Squeeze the middle

19 September, 2013 by Joel Bellman

Deloitte’s recent research with YouGov found that 61% of citizens want to engage with Government exclusively or mostly online, and at the other end of the scale, 10% mostly rule out using digital channels. This leaves 29% of citizens who are open to engaging with Government digitally, but need a bit of a nudge.
Squeeze the middle

The 61% who want digital Government are those that don’t need much persuading.  As long as the digital service is useful and usable, they are likely to adopt it (and in many cases seek it out). The 10% that mostly rule out using digital channels warrant a different kind of attention:  assisted digital support and offline alternatives for those who simply cannot use digital services

Savvy public bodies focus on the middle 29% - that slice of the population who can be persuaded or nudged towards digital services, or can reject them if they aren’t good enough. This short blog post recommends some of the strategies that are employed to achieve this.


Strategies for digital service design

Our research found that over two thirds of the public think it is important for digital services to be simple, informative and to save them both time and money. All too often services are designed in conference rooms without user involvement, resulting in digital services that can fail to deliver against user expectations.

During the design of digital services, process public bodies can avoid failing to deliver by:

  1. Breaking down the solution into small components that each deliver value. This reduces risk by allowing parts of the solution to be tested with users quickly, rather than waiting for the whole solution to be completed. For many solutions, a good way of achieving this is to adopt Agile delivery methods.
  2. Making user research part of the design process rather than a nice-to-have. At the very least, this means identifying representative users to act as a sounding board for ideas. Complex projects, however, gain value from fully fledged user research and feedback incorporated into the way that the digital service is designed, built and tested. User research helps refine everything from the flow of processes to the nuances of language, making services are intuitive to customers.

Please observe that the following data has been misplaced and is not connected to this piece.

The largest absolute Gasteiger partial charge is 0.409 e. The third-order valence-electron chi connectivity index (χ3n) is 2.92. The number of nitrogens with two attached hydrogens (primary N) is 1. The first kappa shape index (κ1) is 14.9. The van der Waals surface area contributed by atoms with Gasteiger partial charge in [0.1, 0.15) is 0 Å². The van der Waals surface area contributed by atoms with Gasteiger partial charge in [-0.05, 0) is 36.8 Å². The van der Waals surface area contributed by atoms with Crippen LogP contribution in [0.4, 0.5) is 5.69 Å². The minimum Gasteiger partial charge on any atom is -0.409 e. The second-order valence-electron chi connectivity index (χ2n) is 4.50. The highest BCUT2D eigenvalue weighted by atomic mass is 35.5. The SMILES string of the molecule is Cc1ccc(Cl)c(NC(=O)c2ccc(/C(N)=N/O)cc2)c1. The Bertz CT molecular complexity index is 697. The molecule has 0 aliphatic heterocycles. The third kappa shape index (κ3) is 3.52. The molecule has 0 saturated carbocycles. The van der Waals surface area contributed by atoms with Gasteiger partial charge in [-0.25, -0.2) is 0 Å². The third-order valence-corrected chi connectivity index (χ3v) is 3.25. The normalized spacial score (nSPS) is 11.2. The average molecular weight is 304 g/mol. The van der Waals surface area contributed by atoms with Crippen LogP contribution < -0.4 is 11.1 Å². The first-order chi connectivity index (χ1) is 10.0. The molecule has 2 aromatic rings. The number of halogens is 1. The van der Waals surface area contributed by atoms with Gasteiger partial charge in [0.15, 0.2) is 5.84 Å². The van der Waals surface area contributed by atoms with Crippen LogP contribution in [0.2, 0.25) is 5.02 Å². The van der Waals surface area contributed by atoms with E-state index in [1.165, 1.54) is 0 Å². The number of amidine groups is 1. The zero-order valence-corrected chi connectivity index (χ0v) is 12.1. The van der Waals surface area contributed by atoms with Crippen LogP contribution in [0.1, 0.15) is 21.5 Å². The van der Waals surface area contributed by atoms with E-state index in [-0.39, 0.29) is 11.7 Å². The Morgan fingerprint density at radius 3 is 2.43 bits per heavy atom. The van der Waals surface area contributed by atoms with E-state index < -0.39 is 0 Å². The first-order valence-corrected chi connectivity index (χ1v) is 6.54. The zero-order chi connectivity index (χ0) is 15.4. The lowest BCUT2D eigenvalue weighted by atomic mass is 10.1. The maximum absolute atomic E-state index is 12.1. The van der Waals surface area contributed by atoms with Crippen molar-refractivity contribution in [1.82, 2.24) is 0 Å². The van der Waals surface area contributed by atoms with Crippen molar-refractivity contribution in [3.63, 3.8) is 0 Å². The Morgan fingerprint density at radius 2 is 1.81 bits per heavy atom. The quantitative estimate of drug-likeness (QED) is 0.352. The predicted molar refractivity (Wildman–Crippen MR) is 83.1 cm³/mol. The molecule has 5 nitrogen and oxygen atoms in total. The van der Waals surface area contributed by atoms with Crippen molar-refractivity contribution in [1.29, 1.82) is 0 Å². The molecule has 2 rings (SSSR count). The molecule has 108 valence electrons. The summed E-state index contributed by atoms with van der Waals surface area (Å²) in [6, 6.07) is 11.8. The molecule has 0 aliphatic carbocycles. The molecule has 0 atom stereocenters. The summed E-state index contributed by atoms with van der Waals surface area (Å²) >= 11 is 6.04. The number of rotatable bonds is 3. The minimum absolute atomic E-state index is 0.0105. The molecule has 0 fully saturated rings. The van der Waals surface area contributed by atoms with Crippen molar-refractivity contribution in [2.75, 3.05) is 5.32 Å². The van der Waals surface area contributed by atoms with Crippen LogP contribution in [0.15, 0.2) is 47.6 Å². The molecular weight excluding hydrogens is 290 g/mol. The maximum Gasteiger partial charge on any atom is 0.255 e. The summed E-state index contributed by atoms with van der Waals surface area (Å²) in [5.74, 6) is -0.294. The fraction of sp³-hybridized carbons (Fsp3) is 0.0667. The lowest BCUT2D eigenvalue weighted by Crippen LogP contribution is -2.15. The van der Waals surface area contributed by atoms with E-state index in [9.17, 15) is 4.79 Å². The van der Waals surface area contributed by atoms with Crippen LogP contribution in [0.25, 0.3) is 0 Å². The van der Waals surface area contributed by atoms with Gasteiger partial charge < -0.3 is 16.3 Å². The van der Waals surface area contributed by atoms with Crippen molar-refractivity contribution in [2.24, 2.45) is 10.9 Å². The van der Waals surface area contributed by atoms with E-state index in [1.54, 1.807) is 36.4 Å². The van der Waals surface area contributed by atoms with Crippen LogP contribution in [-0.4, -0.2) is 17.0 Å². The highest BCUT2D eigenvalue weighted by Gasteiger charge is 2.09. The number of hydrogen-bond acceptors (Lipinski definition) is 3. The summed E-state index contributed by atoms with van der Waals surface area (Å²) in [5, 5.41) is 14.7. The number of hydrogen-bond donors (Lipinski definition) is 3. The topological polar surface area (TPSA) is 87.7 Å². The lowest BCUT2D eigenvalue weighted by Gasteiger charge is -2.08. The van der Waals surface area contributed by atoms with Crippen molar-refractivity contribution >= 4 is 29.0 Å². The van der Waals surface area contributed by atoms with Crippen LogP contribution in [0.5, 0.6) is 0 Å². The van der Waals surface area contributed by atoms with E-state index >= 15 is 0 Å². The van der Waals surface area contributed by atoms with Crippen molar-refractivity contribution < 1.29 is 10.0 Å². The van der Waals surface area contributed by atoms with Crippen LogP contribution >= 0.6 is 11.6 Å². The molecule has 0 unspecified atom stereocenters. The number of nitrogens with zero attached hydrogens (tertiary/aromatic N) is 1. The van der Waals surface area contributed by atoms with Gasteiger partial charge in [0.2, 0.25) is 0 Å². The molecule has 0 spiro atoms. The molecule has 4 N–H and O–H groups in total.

3. Designing services around the customer rather than the process. Customers usually care about their whole need being met, rather than just one part of a process being done well. This is particularly challenging when many organisations are involved in service delivery (such as in health and social care, or in supporting vulnerable families).  Well-designed digital processes make the siloes of government irrelevant to the customer.

Strategies for digital service delivery

Our research also found that the majority of citizens would be more likely to adopt digital services by the provision of additional features. Put another way, it is simply not enough to build a brilliant digital service: many users (especially the squeezable middle 29% of them) need some nudging over the line. Savvy public bodies complement their digital services with the following:

  1. Assurances about their trustworthiness and integrity. One third of the public believe that their data would be misused if shared with Government, so effort spent building confidence and comfort amongst potential users will pay back in the form of increased digital uptake.
  2. Support structures for customers who want to know they can ask for help, if they need it. This can include online help, knowledgeable contact centre staff available by phone, social media or web chat, and in some cases local support networks for those who need them.
  3. Appropriate awareness and marketing activity.  Government does not need to market its services like the private sector. Nonetheless efforts to raise awareness of digital services can have rapid and sizeable payback, especially if they are well-targeted to reach customers who would otherwise use offline channels.

The case for investment

The case for investing in these digital strategies is clear. Most digital programmes are justified, at least in part, by efficiency savings.  These savings are realised when customers are empowered to serve themselves, reducing the demand on expensive channels like contact centres and Government offices. The savings from the 61% who would choose digital anyway are “banked” (particularly for the 18% who prefer exclusively online channels). Digital business cases, therefore, are disproportionately sensitive to whether the 29% sitting on the fence actually shift channels.

Put another way, investment in reducing barriers to adoption is about mitigating business case risk. It is like a heat seeking missile which targets the risk that services are made digital but costs stubbornly refuse to come down. In times of limited budget, when “more for less” is genuinely achievable with the right approaches, it is money well spent.